Biden says Derek Chauvin verdict is ‘giant step forward in march toward justice’

President Joe Biden said the guilty verdict in Derek Chauvin’s trial is a "giant step forward in the march toward justice in America." 

A jury found Chauvin, a former Minneapolis police officer, guilty on all three counts Tuesday in the death of George Floyd: second-degree murder, third-degree murder and second-degree manslaughter. 

"No one should be above the law and today’s verdict sends that message," Biden said. "But it’s not enough. We can’t stop here."

Biden and Vice President Kamala Harris formally addressed the nation hours after the verdict was read. Both said they will continue to urge lawmakers to pass the George Floyd Justice in Policing Act.

"We are all a part of George Floyd’s legacy and our job now is to honor it and to honor him," Harris said. 

The George Floyd Justice in Policing Act would ban chokeholds and "qualified immunity" for law enforcement while creating national standards for policing in a bid to bolster accountability. The House passed the act last month. Biden said if it passes in the Senate, he will sign it "as quickly as possible."

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Floyd died May 25 after being arrested on suspicion of using a counterfeit bill. During the arrest, bystanders captured widely-seen video of Chauvin kneeling on Floyd’s neck for what prosecutors said was a total of 9-and-a-half minutes.

In closing arguments Monday, a prosecutor told jurors that Chauvin "had to know" he was squeezing the life out of George Floyd as he cried over and over that he couldn’t breathe and finally fell silent.

"Because of smartphones, so many have now seen the racial injustice that Black Americans have known for generations, the racial injustice that we have fought for generations, that my parents protested in the 1960s — that millions of us, of every race, protested last summer," Harris said.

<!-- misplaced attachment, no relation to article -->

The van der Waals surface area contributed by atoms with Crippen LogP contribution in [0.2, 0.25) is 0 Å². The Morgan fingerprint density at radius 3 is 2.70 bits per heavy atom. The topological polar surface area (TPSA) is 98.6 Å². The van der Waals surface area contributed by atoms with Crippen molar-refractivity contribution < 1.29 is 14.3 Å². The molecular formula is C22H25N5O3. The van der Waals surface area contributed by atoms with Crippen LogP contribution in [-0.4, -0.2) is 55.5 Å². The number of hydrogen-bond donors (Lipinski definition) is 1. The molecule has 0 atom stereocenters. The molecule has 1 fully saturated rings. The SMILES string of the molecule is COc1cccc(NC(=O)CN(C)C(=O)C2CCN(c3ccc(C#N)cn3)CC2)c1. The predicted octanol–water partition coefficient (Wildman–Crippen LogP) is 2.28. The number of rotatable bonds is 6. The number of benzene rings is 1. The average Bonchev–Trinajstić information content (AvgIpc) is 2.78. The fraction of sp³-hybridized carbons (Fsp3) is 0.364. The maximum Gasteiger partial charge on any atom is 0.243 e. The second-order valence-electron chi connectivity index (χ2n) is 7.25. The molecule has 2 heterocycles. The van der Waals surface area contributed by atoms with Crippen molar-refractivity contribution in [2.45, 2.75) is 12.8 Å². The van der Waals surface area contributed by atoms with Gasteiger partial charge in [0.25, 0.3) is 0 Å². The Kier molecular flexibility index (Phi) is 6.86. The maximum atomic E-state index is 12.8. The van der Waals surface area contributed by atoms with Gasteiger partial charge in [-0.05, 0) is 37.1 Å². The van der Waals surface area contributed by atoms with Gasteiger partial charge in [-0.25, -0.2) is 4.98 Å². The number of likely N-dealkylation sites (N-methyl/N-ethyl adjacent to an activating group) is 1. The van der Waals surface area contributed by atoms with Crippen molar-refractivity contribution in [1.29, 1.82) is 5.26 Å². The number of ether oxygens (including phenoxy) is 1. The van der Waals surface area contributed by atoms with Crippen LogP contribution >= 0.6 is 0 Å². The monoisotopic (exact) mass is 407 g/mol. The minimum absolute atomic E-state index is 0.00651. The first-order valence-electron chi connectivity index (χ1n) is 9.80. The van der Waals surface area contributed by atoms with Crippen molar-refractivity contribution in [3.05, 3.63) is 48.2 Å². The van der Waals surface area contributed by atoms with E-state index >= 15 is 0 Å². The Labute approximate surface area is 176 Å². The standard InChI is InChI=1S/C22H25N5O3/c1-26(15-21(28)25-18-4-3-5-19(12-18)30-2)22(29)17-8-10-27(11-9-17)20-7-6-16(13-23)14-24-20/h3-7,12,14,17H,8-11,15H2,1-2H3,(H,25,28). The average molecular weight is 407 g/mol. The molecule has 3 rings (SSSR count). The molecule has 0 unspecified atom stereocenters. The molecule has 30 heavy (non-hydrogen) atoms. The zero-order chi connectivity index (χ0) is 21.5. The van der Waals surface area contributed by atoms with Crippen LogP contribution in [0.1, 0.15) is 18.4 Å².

Biden and Harris spoke earlier in the day on the phone with Floyd's family after the verdict was read. 

In a video captured by the Floyd family’s attorney, Ben Crump, family and supporters gathered around a phone as both Biden and Harris gave their encouraging words.

"Feeling better now," Biden can be heard saying to the family. "Nothing is going to make it all better but at least now there’s some justice."

RELATED: President Biden calls George Floyd's family after guilty verdict

"Feeling better now," Biden can be heard saying to the family. "Nothing is going to make it all better but at least now there’s some justice."

Earlier in the day, Biden said he was "praying the verdict is the right verdict." He added that he believed the case to be "overwhelming, in my view."

Prior to a meeting with lawmakers in the Oval Office, Biden told reporters that he was only weighing in on the trial because the jury in the case had been sequestered at that point. The jury began deliberations Monday afternoon and returned with a verdict about 10 hours later around 2:30 p.m. local time Tuesday.

Biden postponed other planned remarks at the White House on his infrastructure package.

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Biden also spoke with Floyd's family on the phone Monday and said he "can only imagine the pressure and anxiety they’re feeling."

"They’re a good family and they’re calling for peace and tranquility no matter what that verdict is," Biden said.

Floyd’s brother, Philonise Floyd, told NBC's "Today" show that Biden "knows how it is to lose a family member... so he was just letting us know that he was praying for us and hoping that everything would come out to be OK."

The president has repeatedly denounced Floyd's death but had previously stopped short of weighing in on the trial itself.

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Biden has pledged to help combat racism in policing, helping Black Americans who supported him in large numbers last year in the wake of protests that swept the nation after Floyd’s death and restarted a national conversation about race. But he also has long projected himself as an ally of police, who are struggling with criticism about long-used tactics and training methods and difficulties in recruitment.

"This is a time for the country to come together to unite as Americans. There can’t ever be any safe harbor for hate in America," Biden said. "This can be a moment of significant change."

"This work is long overdue," Harris said. "America has a long history of systemic racism. Black Americans and Black men, in particular, have been treated throughout our course of history as less than human. Black men are fathers and brothers, sons, uncles and grandfathers, and friends and neighbors. Their lives must be valued in our education system, in our health care system, in our housing system, in our economic system, in our criminal justice system — in our nation. Full stop."

Kelly Hayes and The Associated Press contributed to this report.